Rune Poems in History

There are 3 Rune poems that have survived fully intact into today.

The Anglo-Saxon Rune Poem is the oldest of the 3, believed to be from the 8th or 9th century, it was copied from a manuscript called Otho found in the Cotton Library London, England. It may not be the original poem, however, as there was a fire in the Cotton library in 1731 which destroyed most of the manuscripts, The only surviving copy of the poem was one made by a man named George Hicks, he recorded the poem in prose and divided it into 28 stanzas, and with no original its not known how much the poem had been changed. It contains the 29 Runes from the Anglo-Saxon Futhorc.

The Icelandic Rune poem was found in The Arnamagnaean Manuscript from around the 15th Century. The Norwegian Rune poem was from a destroyed 13th-century manuscript (I haven’t been able to find out what manuscript it was) They are both made up of the 16 Runes of The Younger Futhark alphabet.

As far as I can deduce these poems seemed to be a way for helping the people of the time to remember the Runes and their meanings and uses. I wonder if it was originally derived from the original Rune poem in stanzas 146-164 of the Havamal (found here)

Interestingly when I was doing the research for this post I found this page on the Irish Ogham which looks like the same concepts as the Rune poems. These are tools ill be using to help me learn the Runes better, by learning the poems I may be able to make all of the information stick.

Websites i used and of interest:


Ooh, very interesting!!! This is interesting and going on my rune journal!!! Many thanks :smiling_face_with_three_hearts:


No worries beautiful :heart: next week’s post is going to be on the younger Futhark :heart:


Very useful information, Lissa! Thanks!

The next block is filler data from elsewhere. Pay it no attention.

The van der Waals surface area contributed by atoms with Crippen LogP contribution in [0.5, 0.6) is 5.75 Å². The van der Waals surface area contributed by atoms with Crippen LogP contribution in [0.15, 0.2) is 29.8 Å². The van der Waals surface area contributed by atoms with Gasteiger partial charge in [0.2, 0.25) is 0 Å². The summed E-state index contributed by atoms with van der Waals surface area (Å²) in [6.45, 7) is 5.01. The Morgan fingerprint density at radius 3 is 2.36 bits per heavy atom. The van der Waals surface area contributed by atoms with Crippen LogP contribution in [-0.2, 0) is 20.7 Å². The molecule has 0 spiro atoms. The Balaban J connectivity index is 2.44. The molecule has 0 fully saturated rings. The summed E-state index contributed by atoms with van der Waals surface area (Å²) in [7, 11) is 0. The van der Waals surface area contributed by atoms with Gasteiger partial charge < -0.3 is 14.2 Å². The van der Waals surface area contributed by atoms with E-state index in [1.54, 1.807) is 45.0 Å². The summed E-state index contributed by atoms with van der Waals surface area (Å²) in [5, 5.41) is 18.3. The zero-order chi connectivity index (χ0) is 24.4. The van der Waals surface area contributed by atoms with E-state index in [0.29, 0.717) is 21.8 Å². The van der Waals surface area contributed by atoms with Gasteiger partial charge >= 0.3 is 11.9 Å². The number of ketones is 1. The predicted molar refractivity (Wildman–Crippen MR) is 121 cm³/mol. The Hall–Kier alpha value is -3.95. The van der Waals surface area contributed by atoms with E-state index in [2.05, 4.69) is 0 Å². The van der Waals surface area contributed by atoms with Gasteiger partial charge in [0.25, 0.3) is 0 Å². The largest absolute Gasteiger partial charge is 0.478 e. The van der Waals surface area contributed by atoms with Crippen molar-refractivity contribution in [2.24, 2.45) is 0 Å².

I find it so interesting that no rune-poem for the Elder Futhark survived. I wonder why!!

I’ve also been learning about the Eddas. I couldn’t find out if those were written in runic alphabets too… :thinking:


Hooray for rune poems- and double hooray for all the wonderful information you’ve gathered on them! This feels like rune show and tell and it is such a pleasure to get to be a part of :smiling_face_with_three_hearts: I think the connection you found between the runes and the Irish Ogham is particularly intriguing! :star_struck:

Thanks so much for sharing, @Liisa! :heart:


@TheTravelWitch you are welcome :blush: there was a link at the bottom of the wiki page I had a read of to remember the name of the Manuscripts and I had a week look and had to add it to the post :grin:

@Francisco I’m not sure why none survived, may have had something to do with the church washing them from history. The Eddas were written in Old Norse I’m sure? Jackson Crawford speaks Old Norse and he did a translation of them, it’s my favourite translation so far. It looks very like the Runes but I’m sure the symbols for writing it are different from the Runes :heart: